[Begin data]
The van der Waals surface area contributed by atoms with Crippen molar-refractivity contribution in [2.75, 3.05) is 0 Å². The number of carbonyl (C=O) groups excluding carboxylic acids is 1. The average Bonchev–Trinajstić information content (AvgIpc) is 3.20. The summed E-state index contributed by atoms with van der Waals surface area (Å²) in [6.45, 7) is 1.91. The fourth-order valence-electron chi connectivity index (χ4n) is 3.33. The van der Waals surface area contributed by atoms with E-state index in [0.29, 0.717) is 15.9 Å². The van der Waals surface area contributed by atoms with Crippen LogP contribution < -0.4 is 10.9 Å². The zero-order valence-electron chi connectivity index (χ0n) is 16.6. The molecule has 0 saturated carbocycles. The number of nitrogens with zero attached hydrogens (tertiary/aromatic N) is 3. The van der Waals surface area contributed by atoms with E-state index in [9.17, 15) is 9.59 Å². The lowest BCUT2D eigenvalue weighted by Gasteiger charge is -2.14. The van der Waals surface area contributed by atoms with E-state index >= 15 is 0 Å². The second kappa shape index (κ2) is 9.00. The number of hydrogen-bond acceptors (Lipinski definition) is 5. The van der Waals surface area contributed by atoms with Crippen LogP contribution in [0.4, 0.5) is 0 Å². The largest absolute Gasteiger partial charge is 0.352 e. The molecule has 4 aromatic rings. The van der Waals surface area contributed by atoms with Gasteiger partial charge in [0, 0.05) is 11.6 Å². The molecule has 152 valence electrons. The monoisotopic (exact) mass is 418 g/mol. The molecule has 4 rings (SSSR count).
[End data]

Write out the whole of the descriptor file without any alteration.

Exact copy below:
The van der Waals surface area contributed by atoms with Crippen molar-refractivity contribution in [2.75, 3.05) is 0 Å². The number of carbonyl (C=O) groups excluding carboxylic acids is 1. The average Bonchev–Trinajstić information content (AvgIpc) is 3.20. The summed E-state index contributed by atoms with van der Waals surface area (Å²) in [6.45, 7) is 1.91. The fourth-order valence-electron chi connectivity index (χ4n) is 3.33. The van der Waals surface area contributed by atoms with E-state index in [0.29, 0.717) is 15.9 Å². The van der Waals surface area contributed by atoms with Crippen LogP contribution < -0.4 is 10.9 Å². The zero-order valence-electron chi connectivity index (χ0n) is 16.6. The molecule has 0 saturated carbocycles. The number of nitrogens with zero attached hydrogens (tertiary/aromatic N) is 3. The van der Waals surface area contributed by atoms with E-state index in [9.17, 15) is 9.59 Å². The lowest BCUT2D eigenvalue weighted by Gasteiger charge is -2.14. The van der Waals surface area contributed by atoms with E-state index >= 15 is 0 Å². The second kappa shape index (κ2) is 9.00. The number of hydrogen-bond acceptors (Lipinski definition) is 5. The van der Waals surface area contributed by atoms with Crippen LogP contribution in [0.4, 0.5) is 0 Å². The largest absolute Gasteiger partial charge is 0.352 e. The molecule has 4 aromatic rings. The van der Waals surface area contributed by atoms with Gasteiger partial charge in [0, 0.05) is 11.6 Å². The molecule has 152 valence electrons. The monoisotopic (exact) mass is 418 g/mol. The molecule has 4 rings (SSSR count).